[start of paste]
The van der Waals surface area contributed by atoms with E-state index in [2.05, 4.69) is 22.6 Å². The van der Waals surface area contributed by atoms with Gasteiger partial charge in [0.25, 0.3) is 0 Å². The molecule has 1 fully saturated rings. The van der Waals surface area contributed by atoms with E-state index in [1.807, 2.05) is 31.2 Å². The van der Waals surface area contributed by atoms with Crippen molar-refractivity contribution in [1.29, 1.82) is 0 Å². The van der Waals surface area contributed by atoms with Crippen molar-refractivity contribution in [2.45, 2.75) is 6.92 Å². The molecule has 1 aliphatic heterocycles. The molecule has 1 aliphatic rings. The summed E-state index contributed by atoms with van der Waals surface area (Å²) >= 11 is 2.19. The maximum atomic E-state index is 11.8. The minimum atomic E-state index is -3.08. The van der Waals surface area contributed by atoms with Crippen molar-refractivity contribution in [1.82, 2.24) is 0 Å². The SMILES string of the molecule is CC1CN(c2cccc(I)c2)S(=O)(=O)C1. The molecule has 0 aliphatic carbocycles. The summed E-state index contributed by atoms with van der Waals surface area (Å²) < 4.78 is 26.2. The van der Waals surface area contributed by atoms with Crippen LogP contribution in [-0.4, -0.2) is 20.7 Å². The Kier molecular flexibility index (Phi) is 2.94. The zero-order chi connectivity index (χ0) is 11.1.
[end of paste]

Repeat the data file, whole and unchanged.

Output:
The van der Waals surface area contributed by atoms with E-state index in [2.05, 4.69) is 22.6 Å². The van der Waals surface area contributed by atoms with Gasteiger partial charge in [0.25, 0.3) is 0 Å². The molecule has 1 fully saturated rings. The van der Waals surface area contributed by atoms with E-state index in [1.807, 2.05) is 31.2 Å². The van der Waals surface area contributed by atoms with Crippen molar-refractivity contribution in [1.29, 1.82) is 0 Å². The van der Waals surface area contributed by atoms with Crippen molar-refractivity contribution in [2.45, 2.75) is 6.92 Å². The molecule has 1 aliphatic heterocycles. The molecule has 1 aliphatic rings. The summed E-state index contributed by atoms with van der Waals surface area (Å²) >= 11 is 2.19. The maximum atomic E-state index is 11.8. The minimum atomic E-state index is -3.08. The van der Waals surface area contributed by atoms with Crippen molar-refractivity contribution in [1.82, 2.24) is 0 Å². The SMILES string of the molecule is CC1CN(c2cccc(I)c2)S(=O)(=O)C1. The molecule has 0 aliphatic carbocycles. The summed E-state index contributed by atoms with van der Waals surface area (Å²) < 4.78 is 26.2. The van der Waals surface area contributed by atoms with Crippen LogP contribution in [-0.4, -0.2) is 20.7 Å². The Kier molecular flexibility index (Phi) is 2.94. The zero-order chi connectivity index (χ0) is 11.1.